Need Rain? Save a Forest.

From nature, international weekly journal of science :


Earth & Environmental Sciences

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A large source of low-volatility secondary organic aerosol

Forests emit huge quantities of volatile organic compounds into the atmosphere and their oxidation forms secondary organic aerosols that scatter solar radiation and act as cloud seeds. The mechanism of formation of aerosol particles remains unclear, but this study identifies some of the intermediate compounds that aid aerosol formation. These findings could help improve assessments of biosphere-aerosol-climate feedback mechanisms, and the air quality and climate effects of emissions produced by vegetation.

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Readers Push Back on Ads and Blocking

This week, I’ve followed a couple of threads on ubiquitous internet advertising and why we block ads. Some of us find all ads inherently intrusive, but most of us just reserve the right to decide when ads become obnoxious or outright offensive.
The dilemma is that our free content providers depend on this ad revenue to pay their writers and their bills. “Not our problem,” some say. I disagree; I think it’s a problem that belongs to all of us, and I think we CAN do something constructive about it. From my posted comment to “Destructoid,” a gamer site with an interesting editorial:

I got here via a Slashdot link. Don’t use game sites but I wish you the best solving this dilemma. If a user posts abusive and offensive comments in this window, you’d be entirely justified in editing or deleting it. In fact, you might have an obligation to do so to protect the editorial integrity of your site.

So why do we have a different standard for offensive web ads? It’s time for content providers to push back against advertisers and exercise some plain old content control. You don’t see dating services, nose pickers and and “pictures of horny men” in the National Geo. Does anyone else remember when advertising was actually informative and – gasp – interesting?

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End of Space Shuttle Era

It’s the end of a glamorous and inspiring era, all right. As the last Shuttles are piggybacked to final repose in public museums and display monuments, there’s been much talk-TV hand-wringing from all ends of the political spectrum. Many of us wistfully wish that the Shuttle could have been deployed longer, that a re-usable NASA solution could have been deployed before the old one was retired, and that we hadn’t scrubbed the next BIG frontier – a manned Mars mission.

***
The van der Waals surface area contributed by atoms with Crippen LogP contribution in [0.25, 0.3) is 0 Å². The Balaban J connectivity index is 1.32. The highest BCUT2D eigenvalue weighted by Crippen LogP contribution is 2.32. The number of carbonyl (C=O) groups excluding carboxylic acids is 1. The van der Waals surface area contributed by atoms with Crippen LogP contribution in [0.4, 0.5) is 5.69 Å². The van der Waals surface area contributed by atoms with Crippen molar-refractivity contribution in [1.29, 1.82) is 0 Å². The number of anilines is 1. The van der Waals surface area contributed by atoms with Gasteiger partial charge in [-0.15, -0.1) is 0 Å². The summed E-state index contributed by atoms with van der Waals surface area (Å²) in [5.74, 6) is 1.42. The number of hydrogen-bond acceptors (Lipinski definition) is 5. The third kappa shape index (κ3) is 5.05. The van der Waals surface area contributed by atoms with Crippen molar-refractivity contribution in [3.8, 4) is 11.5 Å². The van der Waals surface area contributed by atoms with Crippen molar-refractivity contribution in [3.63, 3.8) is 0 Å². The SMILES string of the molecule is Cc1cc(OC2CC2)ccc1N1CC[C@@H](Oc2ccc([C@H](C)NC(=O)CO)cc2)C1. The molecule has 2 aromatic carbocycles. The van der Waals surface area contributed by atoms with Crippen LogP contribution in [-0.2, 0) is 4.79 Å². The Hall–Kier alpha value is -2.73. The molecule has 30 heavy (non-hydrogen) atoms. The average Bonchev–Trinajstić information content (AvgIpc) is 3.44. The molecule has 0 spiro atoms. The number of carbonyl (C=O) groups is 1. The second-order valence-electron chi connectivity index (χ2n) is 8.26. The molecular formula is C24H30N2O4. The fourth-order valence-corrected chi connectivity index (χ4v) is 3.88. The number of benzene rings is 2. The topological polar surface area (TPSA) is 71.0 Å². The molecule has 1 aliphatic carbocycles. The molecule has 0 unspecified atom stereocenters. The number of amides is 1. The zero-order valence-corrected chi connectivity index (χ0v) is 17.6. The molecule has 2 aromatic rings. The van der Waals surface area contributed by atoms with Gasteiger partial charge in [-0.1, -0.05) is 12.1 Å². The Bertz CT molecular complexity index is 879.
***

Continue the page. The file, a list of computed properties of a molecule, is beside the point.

There will be time for this. Look at how much we’ve accomplished – and discovered – since Apollo 11. The simple truth: we already spent that money. It’s estimated that our total war cost in Afghanistan, Iraq and Pakistan will cap out at over $3.7 trillion. [Reuters]

Click the above image for NASA’s choice of full-size images of this scene.

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Ig Nobel Prize Awards 2011

You can find the announcements almost anywhere. I used Scientific American and Reuters.

Surely you follow the annual Ig Nobel awards? No? According to Wikipedia,

The Ig Nobel Prizes are an American parody of the Nobel Prizes and are given each year in early October for ten unusual or trivial achievements in scientific research. The stated aim of the prizes is to “first make people laugh, and then make them think”. Organized by the scientific humor magazine Annals of Improbable Research (AIR), they are presented by a group that includes Nobel Laureates at a ceremony at Harvard University’s Sanders Theater, and they are followed by a set of public lectures by the winners at MIT.

My personal favorite award for 2011:

— Americans Dorothy Martin who predicted the world would end in 1954; Pat Robertson who predicted the world would end in 1982; Elizabeth Clare Prophet who predicted the world would end in 1990; and Harold Camping who predicted the world would end on September 6, 1994, and on October 21, 2011; Lee Jang Rim of Korea who predicted the world would end in 1992; Shoko Asahara of Japan who predicted the world would end in 1997; Credonia Mwerinde of Uganda who predicted the world would end in 1999 — for teaching the world to be careful when making mathematical assumptions and calculations.

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